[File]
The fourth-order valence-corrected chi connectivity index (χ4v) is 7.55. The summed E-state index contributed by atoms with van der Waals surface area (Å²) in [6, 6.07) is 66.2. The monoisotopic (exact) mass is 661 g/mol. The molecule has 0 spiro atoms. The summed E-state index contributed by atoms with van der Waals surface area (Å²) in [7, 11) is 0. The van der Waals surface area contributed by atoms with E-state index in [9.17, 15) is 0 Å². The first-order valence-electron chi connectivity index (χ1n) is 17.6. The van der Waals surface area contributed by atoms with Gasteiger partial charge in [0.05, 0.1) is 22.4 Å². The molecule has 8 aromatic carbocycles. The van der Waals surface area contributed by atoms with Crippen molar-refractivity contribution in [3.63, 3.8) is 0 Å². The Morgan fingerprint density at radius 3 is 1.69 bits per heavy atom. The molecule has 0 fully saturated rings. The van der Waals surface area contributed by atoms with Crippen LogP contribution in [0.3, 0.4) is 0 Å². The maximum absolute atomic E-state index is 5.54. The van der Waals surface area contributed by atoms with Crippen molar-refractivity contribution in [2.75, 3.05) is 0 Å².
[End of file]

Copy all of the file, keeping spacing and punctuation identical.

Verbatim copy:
The fourth-order valence-corrected chi connectivity index (χ4v) is 7.55. The summed E-state index contributed by atoms with van der Waals surface area (Å²) in [6, 6.07) is 66.2. The monoisotopic (exact) mass is 661 g/mol. The molecule has 0 spiro atoms. The summed E-state index contributed by atoms with van der Waals surface area (Å²) in [7, 11) is 0. The van der Waals surface area contributed by atoms with E-state index in [9.17, 15) is 0 Å². The first-order valence-electron chi connectivity index (χ1n) is 17.6. The van der Waals surface area contributed by atoms with Gasteiger partial charge in [0.05, 0.1) is 22.4 Å². The molecule has 8 aromatic carbocycles. The van der Waals surface area contributed by atoms with Crippen molar-refractivity contribution in [3.63, 3.8) is 0 Å². The Morgan fingerprint density at radius 3 is 1.69 bits per heavy atom. The molecule has 0 fully saturated rings. The van der Waals surface area contributed by atoms with Crippen LogP contribution in [0.3, 0.4) is 0 Å². The maximum absolute atomic E-state index is 5.54. The van der Waals surface area contributed by atoms with Crippen molar-refractivity contribution in [2.75, 3.05) is 0 Å².